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mesaSteeler
12-25-2010, 09:26 AM
Yes, Carolina is that bad
Friday, December 24, 2010
By Gene Collier, Pittsburgh Post-Gazette

Given barely half a week to dream up reasons to fret about a confrontation with the Carolina Panthers, the Murphy's Law apostles in the Steelers congregation were forced toward some unorthodox reasoning.

On any given Thursday ...

Didn't sound quite right.

On any given Christmas Eve Eve ...

Didn't make much sense.

But by halftime of the event itself, even the All-Pro fretters had to settle for a new but very genuine NFL axiom: Nothing brightens the holiday season like a visit from wretched Carolina.

Seriously, amid all the manic last minute hustle and bustle -- especially the bustle -- what better Christmas gift for a football team with serious postseason plans than a relaxing massage from the only team in the league without a road victory?

Yes Virginia, it turns out that John Fox's team wasn't 2-12 for nothing. Even Mike Tomlin, who stretched credulity with some early week theory that because the Panthers were younger than his Steelers the short week would be a distinct advantage for the visitors, had to be impressed with how truly dreadful the opposition was.

"It depended on how they played it," Tomlin said when asked if he expected gigantic chunks of yardage to be so available in the Carolina defense. "We knew they'd potentially stack the line because they play some five down [lineman] personnel groups, and when that happened guys got open and Ben [Roethlisberger] distributed the ball."

Roethlisberger connected 22 times in 32 throws to eight targets, none so consistently spectacular as the still-blossoming Mike Wallace, whose four catches accounted for 104 yards and a touchdown.

"He did some different things tonight, like on the deep ball, he came back to it," said a well-pleased Steelers' quarterback with his second-year wideout. "I'd been on him to do that. Sometimes speed guys can't make that play, but he did tonight."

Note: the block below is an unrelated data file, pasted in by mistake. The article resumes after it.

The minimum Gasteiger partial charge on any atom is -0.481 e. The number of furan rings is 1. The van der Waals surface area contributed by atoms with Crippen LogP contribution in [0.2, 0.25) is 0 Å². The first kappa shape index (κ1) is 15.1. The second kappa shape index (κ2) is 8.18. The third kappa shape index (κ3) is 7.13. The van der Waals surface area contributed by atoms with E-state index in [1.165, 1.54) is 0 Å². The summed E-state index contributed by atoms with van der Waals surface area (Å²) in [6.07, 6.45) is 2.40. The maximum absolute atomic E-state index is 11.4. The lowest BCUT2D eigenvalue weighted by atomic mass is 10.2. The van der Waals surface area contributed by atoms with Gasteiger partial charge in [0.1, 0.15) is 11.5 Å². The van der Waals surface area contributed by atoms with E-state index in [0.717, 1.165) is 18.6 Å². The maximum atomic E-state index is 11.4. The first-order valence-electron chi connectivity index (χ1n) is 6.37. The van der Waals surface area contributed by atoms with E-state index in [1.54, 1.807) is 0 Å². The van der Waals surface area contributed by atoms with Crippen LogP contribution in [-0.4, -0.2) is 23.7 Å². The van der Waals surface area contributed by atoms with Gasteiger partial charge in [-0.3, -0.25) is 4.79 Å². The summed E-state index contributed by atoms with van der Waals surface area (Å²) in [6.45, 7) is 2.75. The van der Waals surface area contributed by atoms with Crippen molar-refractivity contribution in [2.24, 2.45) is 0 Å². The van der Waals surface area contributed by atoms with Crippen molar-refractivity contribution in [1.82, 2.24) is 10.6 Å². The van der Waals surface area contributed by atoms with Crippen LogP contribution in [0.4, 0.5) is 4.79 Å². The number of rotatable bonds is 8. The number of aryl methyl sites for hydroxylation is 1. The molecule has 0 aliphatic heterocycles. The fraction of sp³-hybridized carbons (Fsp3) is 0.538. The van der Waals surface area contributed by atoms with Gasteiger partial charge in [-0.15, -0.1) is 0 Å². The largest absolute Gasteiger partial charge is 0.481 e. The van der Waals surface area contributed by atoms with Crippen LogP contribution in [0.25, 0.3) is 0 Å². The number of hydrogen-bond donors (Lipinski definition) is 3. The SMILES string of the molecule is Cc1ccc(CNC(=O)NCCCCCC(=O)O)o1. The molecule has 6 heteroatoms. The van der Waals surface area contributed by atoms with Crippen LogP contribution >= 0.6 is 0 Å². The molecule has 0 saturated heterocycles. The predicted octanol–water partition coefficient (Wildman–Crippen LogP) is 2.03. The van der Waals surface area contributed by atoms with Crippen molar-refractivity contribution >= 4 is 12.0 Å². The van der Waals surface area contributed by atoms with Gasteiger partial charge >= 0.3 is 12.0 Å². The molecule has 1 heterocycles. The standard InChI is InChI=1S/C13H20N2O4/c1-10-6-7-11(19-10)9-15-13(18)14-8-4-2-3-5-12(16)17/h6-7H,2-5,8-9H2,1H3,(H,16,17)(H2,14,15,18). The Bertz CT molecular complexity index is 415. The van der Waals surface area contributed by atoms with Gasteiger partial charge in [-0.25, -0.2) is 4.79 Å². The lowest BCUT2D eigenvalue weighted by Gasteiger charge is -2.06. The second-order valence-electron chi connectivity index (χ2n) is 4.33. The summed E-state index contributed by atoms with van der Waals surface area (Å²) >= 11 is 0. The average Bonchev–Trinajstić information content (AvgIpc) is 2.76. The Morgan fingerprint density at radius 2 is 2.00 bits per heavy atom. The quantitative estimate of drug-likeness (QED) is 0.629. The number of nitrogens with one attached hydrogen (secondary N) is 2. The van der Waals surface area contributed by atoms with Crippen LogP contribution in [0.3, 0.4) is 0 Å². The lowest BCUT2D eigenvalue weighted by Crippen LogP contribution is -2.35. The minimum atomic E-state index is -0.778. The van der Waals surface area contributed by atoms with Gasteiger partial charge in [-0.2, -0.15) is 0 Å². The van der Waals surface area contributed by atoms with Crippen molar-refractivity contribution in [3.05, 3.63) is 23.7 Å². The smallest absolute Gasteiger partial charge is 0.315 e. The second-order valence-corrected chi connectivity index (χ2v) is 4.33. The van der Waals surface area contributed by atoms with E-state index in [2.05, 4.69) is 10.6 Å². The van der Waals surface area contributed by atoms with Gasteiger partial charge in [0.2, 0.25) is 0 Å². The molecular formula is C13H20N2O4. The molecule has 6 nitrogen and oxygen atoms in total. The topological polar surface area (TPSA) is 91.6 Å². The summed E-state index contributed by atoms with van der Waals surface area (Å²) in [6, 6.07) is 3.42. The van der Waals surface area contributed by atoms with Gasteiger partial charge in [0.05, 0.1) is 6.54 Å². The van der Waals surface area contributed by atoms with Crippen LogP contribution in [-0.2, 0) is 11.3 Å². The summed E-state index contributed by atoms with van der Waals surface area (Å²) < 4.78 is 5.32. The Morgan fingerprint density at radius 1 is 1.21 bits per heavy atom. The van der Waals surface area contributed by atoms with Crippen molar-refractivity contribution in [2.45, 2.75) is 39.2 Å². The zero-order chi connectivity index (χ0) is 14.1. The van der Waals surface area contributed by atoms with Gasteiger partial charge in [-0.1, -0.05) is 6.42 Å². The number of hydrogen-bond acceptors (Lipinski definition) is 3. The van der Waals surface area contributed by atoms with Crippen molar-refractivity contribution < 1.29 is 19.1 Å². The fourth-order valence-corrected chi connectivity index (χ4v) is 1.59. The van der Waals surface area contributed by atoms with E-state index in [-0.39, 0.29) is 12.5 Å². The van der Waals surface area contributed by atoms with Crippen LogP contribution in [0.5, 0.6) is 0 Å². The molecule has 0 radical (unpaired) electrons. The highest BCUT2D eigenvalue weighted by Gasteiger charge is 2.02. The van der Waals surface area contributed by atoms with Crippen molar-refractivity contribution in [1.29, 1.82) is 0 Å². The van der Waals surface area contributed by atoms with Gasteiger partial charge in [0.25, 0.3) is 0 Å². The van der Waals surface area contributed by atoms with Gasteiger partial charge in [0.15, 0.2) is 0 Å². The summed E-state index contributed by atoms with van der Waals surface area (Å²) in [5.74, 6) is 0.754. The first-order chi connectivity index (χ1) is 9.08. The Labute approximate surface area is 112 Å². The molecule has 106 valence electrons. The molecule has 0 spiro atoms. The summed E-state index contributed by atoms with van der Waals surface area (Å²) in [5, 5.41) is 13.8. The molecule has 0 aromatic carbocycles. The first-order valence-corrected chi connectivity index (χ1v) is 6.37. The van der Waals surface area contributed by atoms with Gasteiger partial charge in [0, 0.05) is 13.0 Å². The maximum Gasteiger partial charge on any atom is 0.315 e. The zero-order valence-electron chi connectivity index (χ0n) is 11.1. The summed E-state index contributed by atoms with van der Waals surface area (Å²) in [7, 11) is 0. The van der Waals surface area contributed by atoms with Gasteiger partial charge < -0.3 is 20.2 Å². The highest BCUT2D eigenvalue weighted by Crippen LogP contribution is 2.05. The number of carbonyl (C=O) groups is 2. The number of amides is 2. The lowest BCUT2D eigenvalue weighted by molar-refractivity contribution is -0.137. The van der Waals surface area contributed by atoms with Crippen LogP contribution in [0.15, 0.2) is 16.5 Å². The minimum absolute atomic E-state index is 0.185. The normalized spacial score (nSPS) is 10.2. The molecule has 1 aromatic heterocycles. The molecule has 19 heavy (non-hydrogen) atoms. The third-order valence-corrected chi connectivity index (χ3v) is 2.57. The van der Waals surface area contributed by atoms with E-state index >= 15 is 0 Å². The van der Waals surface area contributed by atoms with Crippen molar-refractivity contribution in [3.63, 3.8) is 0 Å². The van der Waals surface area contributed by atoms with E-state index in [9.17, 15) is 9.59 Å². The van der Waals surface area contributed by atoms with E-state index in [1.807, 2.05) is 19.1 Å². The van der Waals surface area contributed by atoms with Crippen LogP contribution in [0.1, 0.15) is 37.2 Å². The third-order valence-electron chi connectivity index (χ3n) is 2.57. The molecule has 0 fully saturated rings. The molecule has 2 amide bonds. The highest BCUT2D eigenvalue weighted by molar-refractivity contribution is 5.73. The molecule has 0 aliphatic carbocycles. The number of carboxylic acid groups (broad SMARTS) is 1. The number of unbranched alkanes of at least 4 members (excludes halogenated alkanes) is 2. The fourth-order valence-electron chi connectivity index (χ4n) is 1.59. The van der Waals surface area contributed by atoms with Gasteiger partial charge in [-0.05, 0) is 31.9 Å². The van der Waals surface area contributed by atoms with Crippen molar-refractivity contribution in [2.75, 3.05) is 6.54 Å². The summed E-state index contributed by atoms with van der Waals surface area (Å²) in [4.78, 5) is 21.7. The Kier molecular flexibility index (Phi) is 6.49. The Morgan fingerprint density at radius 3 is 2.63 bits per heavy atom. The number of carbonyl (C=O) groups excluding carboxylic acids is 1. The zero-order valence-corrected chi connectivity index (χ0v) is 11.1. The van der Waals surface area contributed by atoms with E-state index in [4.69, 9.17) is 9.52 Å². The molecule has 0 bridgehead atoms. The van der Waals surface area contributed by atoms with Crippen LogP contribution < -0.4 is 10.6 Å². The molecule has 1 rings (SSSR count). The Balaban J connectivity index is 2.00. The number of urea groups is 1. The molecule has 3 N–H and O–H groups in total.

The general direction of things seemed all but predetermined after only two possessions.

Carolina, struggling to average barely a touchdown a week through this miserable season, held the ball for the game's first 7 minutes, during which it gained a tepid 42 yards before punting at the Steelers 32.

Facing fourth-and-5 then, with a 2-12 team, on Dec. 23, in a scoreless game, Fox just couldn't risk turning the ball over on downs. Not here. Not now. So he punted to the end zone, winning a crucial 12 yards on a night when field position would mean absolutely nothing.

It took the Steelers two plays to outgain Carolina's 7-minute first possession, a 35-yard run by Rashard Mendenhall and a 15-yard pass to Wallace. Roethlisberger's 20-yard completion to the de-concussed Heath Miller pushed the ball to the 11, and only Fox's successful challenge flag on an 8-yard Roethlisberger-to-Emmanuel Sanders pass prevented a touchdown on the Steelers' first possession. But already, the rout was on.

Roethlisberger found Wallace isolated on Carolina linebacker Nic Harris and side-armed a nifty slant pass to him that Wallace took 43 yards for the score that made it 10-0 as the second quarter got legs.

Before it ended, there'd be another fistful of gross chunkage carved from the Carolina defense. Sanders caught a 35-yarder from Roethlisberger, Miller a 19-yarder, and Wallace made a great catch along the left sideline for 40 yards on the Steelers' last possession before intermission.

"They did some different things," Roethlisberger said, "some single-high and then a lot of cover-2, which kind of gave us the middle and we got some good matchups."

All that cooked up as a 17-point second quarter, which wasn't terribly surprising given the nature of second quarters around here this fall. After Thursday night, the Steelers have outscored the opposition in the second quarter, 131-39.

Part of the squawking story line for the next 10 days, of course, is the dubious debate over whether the Steelers' burst of big-play offense is a function of actual improvement or the happy holiday happenstance of having Carolina near the tail end of the schedule.

Before Thursday night, the Steelers hadn't managed two rushing touchdowns or two passing touchdowns in the same game since Nov. 21. Roethlisberger produced his first 300 yard-plus passing performance against Carolina since he whipped the offense up and down the field for 387 yards against a disinterested New England defense the night Tom Brady massacred this team.

Even with the accumulated evidence of whatever Jan. 2 brings from Cleveland in the regular-season finale, the Steelers will likely go into the playoffs with a lot more offensive questions than defensive issues, which are frankly very scarce.

There won't be much wrong with a 12-4 record and a No. 2 seed in the AFC playoffs, if that's how it washes out, but a two-game winning streak against the Panthers and the Browns isn't a terribly reliable projector of a team's postseason profile.

By mid-January, maybe these Panthers won't seem like such a wonderful gift after all.

Sorry, all sales final.


Read more: http://www.post-gazette.com/pg/10358/1113238-150.stm#ixzz198aFzEF5